• LaTeX has some problems for automatic tools, stemming from the fact that it's actually a scripting language. In many cases, this causes major problems for collaboration. TeX does really nice layout, and it's kind of cool that LaTeX can be written entirely in TeX, but there are problems with using the same thing to write both LaTeX and your document.

      So the failure of (La)TeX to take over the whole world doesn't mean that a document format which would permit the use of a Word-like program would also fail.
  • Just like Unix took over the proprietary OSs on large systems, XML will eliminate proprietary file formats.


    Because the major corporate customers know that proprietary products screw consumers in the long and possibly short run.

    If anyone is still in the dark on how a proprietary single source for technology can screw your company, just look at the price increases, license changes and other efforts by Microsoft to screw its own customer base during tough times.

    You might expect Microsoft to raise prices and tighten up terms during good times. But, the idiots running Microsoft are so dumb and stupid (that means Gates and Ballmer) that they do so during difficult times.

    It is proof positive to avoid doing business with Microsoft Corporation.

    Any business.

    After all they are looking for more partners to screw.

    Do not blame me for the decisions made by Microsoft Corporation. Blame Gates and Ballmer.
  • by Khalid ( 31037 ) on Thursday November 21, 2002 @03:48PM (#4725338) Homepage
    Have a look at this http://www.1dok.org/eng/index.html

    The site says : 1dok.org is part of a programme of the Ministry of Economics, Technology and Transport (MWTV) and the Schleswig- Holstein Technology Foundation (TSH) funded out of the Innovative Actions of the European Regional Development Fund (ERDF) by the European Commissions GD Regio.

    I believe their intention is to base it on OpenOffice format, they want to make it the official office data format for the German government, and may later for all the Europen governments.
  • by Cyran0 ( 628243 ) on Thursday November 21, 2002 @03:51PM (#4725353)
    It's not that Microsoft didn't *want* to contribute. Here's their proposed DTD:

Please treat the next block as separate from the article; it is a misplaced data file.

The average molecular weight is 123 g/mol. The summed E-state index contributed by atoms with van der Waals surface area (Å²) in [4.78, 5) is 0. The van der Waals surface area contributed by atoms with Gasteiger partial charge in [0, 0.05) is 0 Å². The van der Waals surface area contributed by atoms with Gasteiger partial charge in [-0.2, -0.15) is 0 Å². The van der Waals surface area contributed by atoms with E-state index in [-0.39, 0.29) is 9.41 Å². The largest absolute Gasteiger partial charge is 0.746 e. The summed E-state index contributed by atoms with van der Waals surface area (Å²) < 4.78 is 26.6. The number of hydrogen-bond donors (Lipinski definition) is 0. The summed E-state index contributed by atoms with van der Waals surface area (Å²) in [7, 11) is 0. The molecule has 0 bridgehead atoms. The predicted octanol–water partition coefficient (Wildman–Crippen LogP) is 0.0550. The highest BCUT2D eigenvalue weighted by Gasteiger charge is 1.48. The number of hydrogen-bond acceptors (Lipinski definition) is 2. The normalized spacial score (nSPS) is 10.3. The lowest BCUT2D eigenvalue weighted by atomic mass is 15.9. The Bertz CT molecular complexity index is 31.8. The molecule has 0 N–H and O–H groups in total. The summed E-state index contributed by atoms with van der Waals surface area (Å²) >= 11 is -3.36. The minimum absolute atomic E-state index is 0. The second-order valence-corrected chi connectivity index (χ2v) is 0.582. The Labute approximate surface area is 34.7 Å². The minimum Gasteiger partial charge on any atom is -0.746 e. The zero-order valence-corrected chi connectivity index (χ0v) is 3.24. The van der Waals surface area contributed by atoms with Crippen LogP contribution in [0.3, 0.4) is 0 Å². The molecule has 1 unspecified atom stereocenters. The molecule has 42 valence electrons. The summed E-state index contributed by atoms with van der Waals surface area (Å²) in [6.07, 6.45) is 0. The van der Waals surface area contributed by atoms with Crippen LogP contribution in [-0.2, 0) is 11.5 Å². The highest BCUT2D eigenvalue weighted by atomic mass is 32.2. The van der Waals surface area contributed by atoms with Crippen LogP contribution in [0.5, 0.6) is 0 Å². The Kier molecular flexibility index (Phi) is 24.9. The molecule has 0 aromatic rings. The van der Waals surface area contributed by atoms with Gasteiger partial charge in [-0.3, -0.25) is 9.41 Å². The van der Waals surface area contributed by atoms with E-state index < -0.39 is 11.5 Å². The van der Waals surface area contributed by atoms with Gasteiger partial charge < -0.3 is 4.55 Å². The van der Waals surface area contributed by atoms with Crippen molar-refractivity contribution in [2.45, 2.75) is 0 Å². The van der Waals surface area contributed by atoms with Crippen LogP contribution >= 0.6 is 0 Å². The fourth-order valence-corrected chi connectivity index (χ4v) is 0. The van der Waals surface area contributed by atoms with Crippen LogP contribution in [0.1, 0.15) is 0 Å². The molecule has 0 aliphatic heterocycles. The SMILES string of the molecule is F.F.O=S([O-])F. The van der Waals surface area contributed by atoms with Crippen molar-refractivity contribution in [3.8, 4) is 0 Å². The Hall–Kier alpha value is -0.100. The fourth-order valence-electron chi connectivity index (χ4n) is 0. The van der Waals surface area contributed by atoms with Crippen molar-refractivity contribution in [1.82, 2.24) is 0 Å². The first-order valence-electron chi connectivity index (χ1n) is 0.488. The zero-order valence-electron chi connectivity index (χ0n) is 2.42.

• by Anonymous Coward on Thursday November 21, 2002 @03:51PM (#4725354)
    Once a standards based XML document format is formalized, Microsoft will boldy announce that Office has full support for reading and writing the format. What they won't tell their customers is that when Office writes out such documents, they will most likely embed "custom" features that "extend" the standard that non MS applications will have difficulty understanding and without which things just won't quite look right, thus locking MS Office users in to the same dilemma they have now.

    BUT, this can be avoided IF the standards committe carefully structures the standard in such a way to prevent custom incompatible extensions and that any application not adhering to the standard cannot advertise itself as compliant or able to read/write such documents. A good trademark owned by the standards body would assist in enforcing this. Then Microsoft would have to choose either to implement it openly, or not fully support it. This would at least force them to be honest.
  • by elflord ( 9269 ) on Thursday November 21, 2002 @03:54PM (#4725385) Homepage
    To address some of the way off-the-mark posts in this thread:

    Isn't Microsoft .doc format based on XML already?

    Yes, but this doesn't really help a whole lot. XML is a standard for designing document formats, it is not a format in its own right. The fact that Microsoft's format is "based on XML" really only says that they will use HTML-like tags <foo>some text here</foo>, it doesn't say that how their word processor will interpret those tags, or even what the tags will be, etc.

    What's wrong with RTF or straight-up ascii?

    Try embedding a spreadsheet in RTF, and get back to us (is this question for real ?)